This was a step forward for Schlesinger. After the grim working class stories--A Kind of Loving, with Alan Bates and June Ritchie miserable over an unwanted pregnancy; Billy Liar with Tom Courtenay constantly fantasizing as a way of coping with his dull life--we got Darling, a slick bit of commercial film-making with Julie Christie. Then the trip to New York for Midnight Cowboy, a picture so empty, and so honored by the Academy, that I feared he would become just another hack, a la Clive Donner.

Instead we get a character study, one of the best films of the last three decades. Daniel Hirsch is drowning in respectability; a Jewish doctor who can't muster the courage to come out because the congregation wouldn't understand, so resigns himself to matchmaking attempts by his mother. Alex Greville works with high level job candidates, whom she can sleep with to chase the boredom away. She wants a husband, but her mother advises her to accept that half a loaf is better than none. Bob Elkin is the love object for both; a handsome and really shallow young man who thinks about his future a lot, and realizes that it doesn't involve either Alex or Daniel.

So many wonderful scenes: Bob and Alex visit friends for the weekend. Bob raids the fridge, finds some milk. Alex tells him it's mother's milk--phwoah! Daniel has a party; a woman starts yelling at her husband about the au pair girl he's been sleeping with. Bob wants to leave; his aesthetic sense is offended by this unseemly display of emotion. Daniel wants him to stay, to provide moral support, but Bob is just too selfish to listen. There is always the feeling that disaster is just around the corner, that the triangle will soon collapse.

Glenda Jackson and Peter Finch are just about perfect as the adults in this situation, and Murray Head, if he doesn't show any great acting ability, at least makes us believe in his desirability. He went on to perform roughly the same role as Annie Girardot's lover in La Mandarine.
The danger of being ahead of you time is that time catches up.5/10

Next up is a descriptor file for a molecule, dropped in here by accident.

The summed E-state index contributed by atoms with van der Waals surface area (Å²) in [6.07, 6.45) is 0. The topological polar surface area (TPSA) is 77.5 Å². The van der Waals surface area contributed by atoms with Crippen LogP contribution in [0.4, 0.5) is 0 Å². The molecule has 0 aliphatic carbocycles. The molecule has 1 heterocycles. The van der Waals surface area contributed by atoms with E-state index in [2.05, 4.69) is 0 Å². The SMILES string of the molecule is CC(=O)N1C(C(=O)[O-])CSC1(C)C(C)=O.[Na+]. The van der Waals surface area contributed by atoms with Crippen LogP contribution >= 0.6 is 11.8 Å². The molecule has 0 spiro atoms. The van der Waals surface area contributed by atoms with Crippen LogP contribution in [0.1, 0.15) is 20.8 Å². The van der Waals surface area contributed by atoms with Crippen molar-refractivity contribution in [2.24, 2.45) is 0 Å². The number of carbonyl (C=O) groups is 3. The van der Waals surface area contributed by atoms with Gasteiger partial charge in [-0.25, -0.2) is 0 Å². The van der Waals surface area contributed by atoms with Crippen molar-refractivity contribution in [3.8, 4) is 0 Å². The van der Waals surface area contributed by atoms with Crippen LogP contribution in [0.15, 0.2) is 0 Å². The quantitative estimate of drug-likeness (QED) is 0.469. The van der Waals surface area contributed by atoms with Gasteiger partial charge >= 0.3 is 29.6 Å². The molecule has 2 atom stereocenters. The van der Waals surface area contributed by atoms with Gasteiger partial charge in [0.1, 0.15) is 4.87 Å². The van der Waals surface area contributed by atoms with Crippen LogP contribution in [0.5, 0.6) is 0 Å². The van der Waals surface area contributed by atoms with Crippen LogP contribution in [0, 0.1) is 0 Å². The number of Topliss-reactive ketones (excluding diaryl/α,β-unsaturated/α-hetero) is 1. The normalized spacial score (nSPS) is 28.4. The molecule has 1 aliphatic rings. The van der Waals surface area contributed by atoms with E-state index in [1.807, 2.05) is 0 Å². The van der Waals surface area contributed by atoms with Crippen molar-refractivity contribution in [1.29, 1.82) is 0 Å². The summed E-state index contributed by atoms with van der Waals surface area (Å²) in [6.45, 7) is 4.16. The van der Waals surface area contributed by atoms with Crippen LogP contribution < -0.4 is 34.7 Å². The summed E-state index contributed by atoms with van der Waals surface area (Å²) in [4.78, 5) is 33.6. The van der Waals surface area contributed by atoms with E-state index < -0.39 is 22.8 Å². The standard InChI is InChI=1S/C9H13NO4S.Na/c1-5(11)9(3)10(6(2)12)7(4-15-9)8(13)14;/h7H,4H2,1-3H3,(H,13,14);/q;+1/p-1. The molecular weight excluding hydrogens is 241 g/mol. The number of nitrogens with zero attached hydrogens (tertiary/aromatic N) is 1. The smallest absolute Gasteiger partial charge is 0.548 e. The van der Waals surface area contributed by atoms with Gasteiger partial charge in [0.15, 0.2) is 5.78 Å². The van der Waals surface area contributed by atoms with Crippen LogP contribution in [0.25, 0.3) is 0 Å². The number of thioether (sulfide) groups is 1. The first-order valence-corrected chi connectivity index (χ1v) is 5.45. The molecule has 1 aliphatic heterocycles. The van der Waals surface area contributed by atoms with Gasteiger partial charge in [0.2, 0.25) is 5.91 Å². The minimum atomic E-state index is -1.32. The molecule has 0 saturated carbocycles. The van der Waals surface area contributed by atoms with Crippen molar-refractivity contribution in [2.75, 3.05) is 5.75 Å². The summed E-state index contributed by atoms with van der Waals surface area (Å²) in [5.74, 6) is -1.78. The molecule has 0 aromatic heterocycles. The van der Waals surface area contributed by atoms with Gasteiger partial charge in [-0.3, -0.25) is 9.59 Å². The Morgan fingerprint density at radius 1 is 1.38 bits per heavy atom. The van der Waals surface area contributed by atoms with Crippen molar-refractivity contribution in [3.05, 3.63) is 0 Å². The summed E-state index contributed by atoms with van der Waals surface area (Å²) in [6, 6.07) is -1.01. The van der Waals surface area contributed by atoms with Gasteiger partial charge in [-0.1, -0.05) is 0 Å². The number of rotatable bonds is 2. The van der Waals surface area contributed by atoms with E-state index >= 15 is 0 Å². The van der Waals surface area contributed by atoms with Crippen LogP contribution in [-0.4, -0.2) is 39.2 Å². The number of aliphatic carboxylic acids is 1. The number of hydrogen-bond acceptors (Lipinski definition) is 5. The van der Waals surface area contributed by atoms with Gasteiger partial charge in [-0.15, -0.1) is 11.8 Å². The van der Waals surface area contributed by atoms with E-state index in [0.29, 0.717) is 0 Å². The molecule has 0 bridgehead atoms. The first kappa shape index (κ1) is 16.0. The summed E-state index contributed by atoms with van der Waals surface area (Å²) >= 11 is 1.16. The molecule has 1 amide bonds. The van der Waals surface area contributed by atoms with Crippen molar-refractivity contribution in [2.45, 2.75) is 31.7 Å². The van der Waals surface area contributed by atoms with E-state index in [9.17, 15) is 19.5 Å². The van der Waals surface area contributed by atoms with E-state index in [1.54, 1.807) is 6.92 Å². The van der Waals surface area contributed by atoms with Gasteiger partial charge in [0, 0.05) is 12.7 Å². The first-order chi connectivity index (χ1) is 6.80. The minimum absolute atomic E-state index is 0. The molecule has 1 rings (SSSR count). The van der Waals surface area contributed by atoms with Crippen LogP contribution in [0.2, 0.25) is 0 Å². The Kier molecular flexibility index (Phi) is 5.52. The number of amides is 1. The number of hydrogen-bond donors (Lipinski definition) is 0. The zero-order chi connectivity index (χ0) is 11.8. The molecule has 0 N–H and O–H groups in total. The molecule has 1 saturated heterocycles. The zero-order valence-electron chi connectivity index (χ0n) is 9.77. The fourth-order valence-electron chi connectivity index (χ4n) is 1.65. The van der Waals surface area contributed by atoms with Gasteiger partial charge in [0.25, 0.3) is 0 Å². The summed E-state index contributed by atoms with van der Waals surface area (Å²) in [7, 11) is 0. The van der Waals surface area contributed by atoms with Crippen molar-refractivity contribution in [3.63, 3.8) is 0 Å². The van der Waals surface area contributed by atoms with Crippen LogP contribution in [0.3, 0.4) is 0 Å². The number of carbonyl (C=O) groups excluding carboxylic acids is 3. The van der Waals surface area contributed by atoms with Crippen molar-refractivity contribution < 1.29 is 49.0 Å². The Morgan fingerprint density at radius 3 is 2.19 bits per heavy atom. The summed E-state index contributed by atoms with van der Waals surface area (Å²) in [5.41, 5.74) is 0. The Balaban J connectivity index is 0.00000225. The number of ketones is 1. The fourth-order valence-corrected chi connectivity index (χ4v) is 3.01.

Perhaps due to the global discontent brought on by the Viet Nam War and then the Russian-Afgan War, the early 1970' saw the end of a period of idealism and the dawn of an age of realism, far too real in many instances. Movies were no exception to this general social trend in American and European society.

When "Sunday Bloody Sunday" was released in 1971, it was a major jolt to the "film world." There, in all its wide screen splendor and glory was a major production with a major league cast and state of the are writing, direction, and production that flaunted as comonplace the unspoken trio of adult sexual taboo: Homosexuality, Bisexuality and Insest. And this was all presented in an apparently normal setting with apparently normal persons who could be, God forbid, us.

This was no British working class low budget avant guard "Saturday Night and Sunday Morning" about the people who we had too often become and through familiarity learned to despised. This was the Upper middle class world where we all imagined ourselves eventually destined to live. And the real shock of it was that we weren't repulsed or appalled. We were if anything, drawn to it. The characters are intelligent, educated, sympathetic, honest to a reasonable degree, at least with each other and very pretty to look at. The situations are all too real. The problem is that "Sunday Bloody Sunday is "life as you find it" and not "life as you'd wish it to be."

Today the shock is gone. It is a beautifully smooth and taught production to be sure, but no longer anything new. Still, "Sunday Bloody Sunday" is one of the movies that changed the movies, as well as American and European Society in the middle of the second half of the Twentieth century. Don't miss a chance to see it.
A Bloody Masterpiece10/10
After reading about John Schlesinger's death I felt the need to revisit some of his considerable opus. I couldn't decide where to start, Billy Liar, Darling, Far From The Madding Crowd or Sunday Bloody Sunday. If a film could really penetrate the brain of a character, Sunday Bloody Sunday, showed it to me. I saw into Peter Finch's soul to such degree I was kind of embarrassed and compelled at the same time. Murray Head, personifies what Finch's character longs for and is kind of horrified by. Glenda Jackson and Peter Finch play the imperfect angles of this painfully human triangle. The charming shallowness of Murray Head's character made me understand the complexity of knowing and accepting all of our darkest contradictions. John Schlesinger was a great artist.